Finally got my answers together for the next chapter. I think this is
such an important chapter because it deals so much with running
records which are my favorite way to get information on my students.
Things to Consider:
• What will I use for my assessments?
At the beginning of the year I do the following assessments to help me place my students in guided reading groups.
1. Phono-Graphix assessments, this includes 4 separate tests which give me a really good idea of how my students are at blending, segmenting and manipulating sounds. It also gives me a clear picture of what letter sounds they know.
2. Running Records (last year I used Treasures Benchmark books but I plan to use Fountas and Pinnell’s Benchmark Assessment)
3. IRI from Treasure
4. Sight Word Fluency Assessments (From Treasures)
5. Treasures Placement Test
6. Words Their Way Primary Spelling Inventory
• Do you need to practice taking running records?
Though I have a lot of practice taking running records I still need to practice coding the correctly.
• When you finish your assessments, how will you use that information to group your students?
After I finish my assessments I have to input all my data into an excel spreadsheet and send it to my principal and resource team. I then group my students based on their instructional reading level and use the other information to make instructional decisions for our first lessons. I also have a very good idea of my student’s strengths and areas of weakness. Early in the school year I meet with my principal and resource team to discuss how I have grouped them and what students should receive extra support. Though getting all the data put together and input is time consuming it is very beneficial to have other people look at it in case I missed something.
• Will you use comprehension interviews? If not, then how will your check for understanding?
Since comprehension interviews are intended for fluent readers I will not be using them to make my groups. I plan to use the questions that come with the benchmark books.
• How often will you do running records on your students?
I do running records on my students once every two weeks. I do these during my guided reading lessons while a student is reading to me from their leveled reader. I do running records on benchmark passages at the end of each quarter.
Teacher Questions from Jan Richardson
• What assessments should I use?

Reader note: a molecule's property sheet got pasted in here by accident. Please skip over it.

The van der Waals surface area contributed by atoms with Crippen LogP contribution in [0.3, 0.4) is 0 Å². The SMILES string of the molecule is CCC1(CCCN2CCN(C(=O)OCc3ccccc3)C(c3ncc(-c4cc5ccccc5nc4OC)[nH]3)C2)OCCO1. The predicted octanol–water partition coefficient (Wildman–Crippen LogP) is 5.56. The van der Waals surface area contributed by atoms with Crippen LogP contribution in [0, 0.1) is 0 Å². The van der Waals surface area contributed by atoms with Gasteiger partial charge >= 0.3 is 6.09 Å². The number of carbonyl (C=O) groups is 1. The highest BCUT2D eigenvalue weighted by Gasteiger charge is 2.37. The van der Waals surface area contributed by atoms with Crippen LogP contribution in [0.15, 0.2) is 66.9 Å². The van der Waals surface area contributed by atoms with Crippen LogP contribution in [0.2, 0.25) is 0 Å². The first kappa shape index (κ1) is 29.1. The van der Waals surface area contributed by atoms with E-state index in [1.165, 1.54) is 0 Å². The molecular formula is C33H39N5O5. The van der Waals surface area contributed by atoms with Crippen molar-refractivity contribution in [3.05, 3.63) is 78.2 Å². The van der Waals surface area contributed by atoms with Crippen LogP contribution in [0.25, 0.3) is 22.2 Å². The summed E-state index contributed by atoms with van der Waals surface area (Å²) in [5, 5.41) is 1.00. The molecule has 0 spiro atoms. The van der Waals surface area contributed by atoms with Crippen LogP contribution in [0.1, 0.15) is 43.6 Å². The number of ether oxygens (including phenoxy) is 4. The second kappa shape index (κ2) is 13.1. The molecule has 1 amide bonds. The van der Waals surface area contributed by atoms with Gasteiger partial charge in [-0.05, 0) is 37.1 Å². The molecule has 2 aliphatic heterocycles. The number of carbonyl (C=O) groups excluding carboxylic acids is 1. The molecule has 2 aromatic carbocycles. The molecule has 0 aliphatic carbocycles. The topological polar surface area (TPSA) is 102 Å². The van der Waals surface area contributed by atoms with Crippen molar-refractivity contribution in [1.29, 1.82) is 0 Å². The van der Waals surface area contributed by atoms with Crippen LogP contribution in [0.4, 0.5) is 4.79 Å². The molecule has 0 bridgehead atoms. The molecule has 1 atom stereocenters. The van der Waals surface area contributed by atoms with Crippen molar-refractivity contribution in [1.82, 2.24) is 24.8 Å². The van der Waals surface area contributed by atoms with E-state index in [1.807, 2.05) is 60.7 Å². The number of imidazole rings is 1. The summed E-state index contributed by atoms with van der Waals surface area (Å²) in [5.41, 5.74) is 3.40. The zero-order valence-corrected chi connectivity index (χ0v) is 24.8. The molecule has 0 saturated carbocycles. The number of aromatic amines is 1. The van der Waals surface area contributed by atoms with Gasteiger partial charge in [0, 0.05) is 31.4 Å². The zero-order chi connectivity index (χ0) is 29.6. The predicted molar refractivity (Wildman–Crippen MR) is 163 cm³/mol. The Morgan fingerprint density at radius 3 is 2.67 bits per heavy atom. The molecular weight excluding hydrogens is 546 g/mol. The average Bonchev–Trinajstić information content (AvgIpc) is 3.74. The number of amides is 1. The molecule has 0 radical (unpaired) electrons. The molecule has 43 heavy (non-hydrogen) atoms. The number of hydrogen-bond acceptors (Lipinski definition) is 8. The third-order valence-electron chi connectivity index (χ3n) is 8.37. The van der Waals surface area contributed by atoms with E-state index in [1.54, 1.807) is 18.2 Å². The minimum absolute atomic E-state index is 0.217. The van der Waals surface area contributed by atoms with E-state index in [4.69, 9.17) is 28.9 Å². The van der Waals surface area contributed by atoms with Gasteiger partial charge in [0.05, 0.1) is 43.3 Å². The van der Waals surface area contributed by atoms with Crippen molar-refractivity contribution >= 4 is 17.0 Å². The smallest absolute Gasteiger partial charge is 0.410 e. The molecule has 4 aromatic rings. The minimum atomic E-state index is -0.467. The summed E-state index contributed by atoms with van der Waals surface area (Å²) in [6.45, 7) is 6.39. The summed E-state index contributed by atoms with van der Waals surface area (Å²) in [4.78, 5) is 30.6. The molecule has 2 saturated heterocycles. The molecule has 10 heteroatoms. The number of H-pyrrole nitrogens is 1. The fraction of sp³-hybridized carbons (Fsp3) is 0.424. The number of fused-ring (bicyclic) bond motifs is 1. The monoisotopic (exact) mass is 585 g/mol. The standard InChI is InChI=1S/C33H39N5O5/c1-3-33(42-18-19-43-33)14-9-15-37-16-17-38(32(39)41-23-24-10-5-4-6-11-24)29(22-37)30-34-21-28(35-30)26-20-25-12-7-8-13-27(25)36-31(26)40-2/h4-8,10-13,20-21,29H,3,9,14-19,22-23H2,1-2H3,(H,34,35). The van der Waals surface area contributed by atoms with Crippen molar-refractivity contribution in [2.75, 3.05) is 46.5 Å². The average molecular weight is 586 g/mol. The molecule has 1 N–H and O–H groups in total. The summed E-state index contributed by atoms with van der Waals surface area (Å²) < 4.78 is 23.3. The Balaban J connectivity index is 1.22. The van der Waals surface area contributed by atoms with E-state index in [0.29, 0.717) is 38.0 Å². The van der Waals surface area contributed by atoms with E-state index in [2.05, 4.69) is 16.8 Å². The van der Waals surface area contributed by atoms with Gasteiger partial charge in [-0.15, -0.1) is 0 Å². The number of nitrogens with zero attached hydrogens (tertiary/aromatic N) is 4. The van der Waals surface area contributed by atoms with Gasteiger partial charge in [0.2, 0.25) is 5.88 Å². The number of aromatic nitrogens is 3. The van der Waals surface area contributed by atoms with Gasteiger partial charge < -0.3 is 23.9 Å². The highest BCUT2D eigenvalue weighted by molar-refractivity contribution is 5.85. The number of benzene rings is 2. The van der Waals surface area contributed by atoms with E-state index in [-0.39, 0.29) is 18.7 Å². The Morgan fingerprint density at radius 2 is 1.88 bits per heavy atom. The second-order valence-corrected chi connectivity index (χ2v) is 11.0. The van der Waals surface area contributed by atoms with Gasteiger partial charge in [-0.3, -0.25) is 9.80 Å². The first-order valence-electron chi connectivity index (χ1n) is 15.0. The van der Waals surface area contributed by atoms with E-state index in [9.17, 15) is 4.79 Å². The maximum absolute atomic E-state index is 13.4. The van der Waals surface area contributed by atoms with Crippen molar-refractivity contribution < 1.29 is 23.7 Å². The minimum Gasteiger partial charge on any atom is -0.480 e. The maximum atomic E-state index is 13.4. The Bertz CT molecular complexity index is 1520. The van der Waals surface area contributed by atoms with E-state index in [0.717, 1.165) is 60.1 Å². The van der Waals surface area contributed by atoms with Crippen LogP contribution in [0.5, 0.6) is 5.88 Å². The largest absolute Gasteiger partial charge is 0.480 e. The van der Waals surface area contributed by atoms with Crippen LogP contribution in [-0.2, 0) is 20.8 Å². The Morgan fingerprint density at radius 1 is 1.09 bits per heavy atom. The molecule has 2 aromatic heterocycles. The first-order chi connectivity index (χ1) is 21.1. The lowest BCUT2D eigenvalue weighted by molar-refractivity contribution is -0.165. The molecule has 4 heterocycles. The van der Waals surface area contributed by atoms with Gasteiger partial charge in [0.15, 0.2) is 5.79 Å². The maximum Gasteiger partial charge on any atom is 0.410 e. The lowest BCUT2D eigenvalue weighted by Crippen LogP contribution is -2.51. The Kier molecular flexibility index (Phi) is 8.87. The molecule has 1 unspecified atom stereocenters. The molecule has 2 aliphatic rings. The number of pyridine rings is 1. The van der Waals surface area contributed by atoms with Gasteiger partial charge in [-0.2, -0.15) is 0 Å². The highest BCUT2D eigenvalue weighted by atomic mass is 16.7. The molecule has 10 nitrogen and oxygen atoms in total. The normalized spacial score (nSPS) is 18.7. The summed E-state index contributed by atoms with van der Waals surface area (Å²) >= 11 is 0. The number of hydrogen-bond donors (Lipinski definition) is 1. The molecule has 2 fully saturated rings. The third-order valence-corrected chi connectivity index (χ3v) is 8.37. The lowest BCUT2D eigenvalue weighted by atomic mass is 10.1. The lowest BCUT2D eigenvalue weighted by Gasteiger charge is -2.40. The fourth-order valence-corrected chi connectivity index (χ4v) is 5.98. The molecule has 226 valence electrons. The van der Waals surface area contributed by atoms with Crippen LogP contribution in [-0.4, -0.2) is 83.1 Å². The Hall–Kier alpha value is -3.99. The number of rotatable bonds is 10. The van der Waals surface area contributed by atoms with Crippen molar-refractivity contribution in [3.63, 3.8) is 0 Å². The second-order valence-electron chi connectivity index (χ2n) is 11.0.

• Running Records with Comprehension Questions
• Words Their Way Primary Spelling Inventory
• Sight Word Fluency
• Phono-Graphix Assessment
• Dictated sentences
• Why should I take a running record?
Running Records are extremely important to me because they help me get a good idea of what my strategies and skills my students are using. In the beginning of the year it helps me form my groups and during the year the information I gather is what I use to pick our next book and create my lesson plans.
• Should I introduce the text used for an assessment?
Yes the introduction should be brief and only state the title and main idea of the story. Treasures benchmark books come with the introduction. I find this very helpful.
• Should the student read the text silently first?
Not for a running record, since we get our information from the children’s errors a silent reading won’t help us understand their thinking. Cold reads are best for running records.
• What if the student asks for help?
When my students ask for help I tell them to try their best, I encourage them to use the strategies they’ve learn to attempt the word. I really don’t like it when they skip words because I get no idea of what’s going on in their heads when they read. (Does that make sense? I’m not sure I explained it correctly)
• How do I assess comprehension?
I assess my student’s comprehension by asking them any questions that come with the story. Sometime around November or December I begin using a graphic organizer to ask them questions, i.e beginning, middle and end or main idea and supporting detail. I write down their answers as they tell them to me.
• How do I know when to move a student to a higher level guided reading group?
I can normally tell during our lessons because they are moving through the text easily and with few mistakes. When I notice this I either ask them to come to the next levels lesson, privately do a lesson with them on the next group level’s book or do some running records on higher level books. It all depends on how much time I have. Following Jan’s lesson formats though my kids normally move up in book levels together and don’t shift groups more than four to five times year.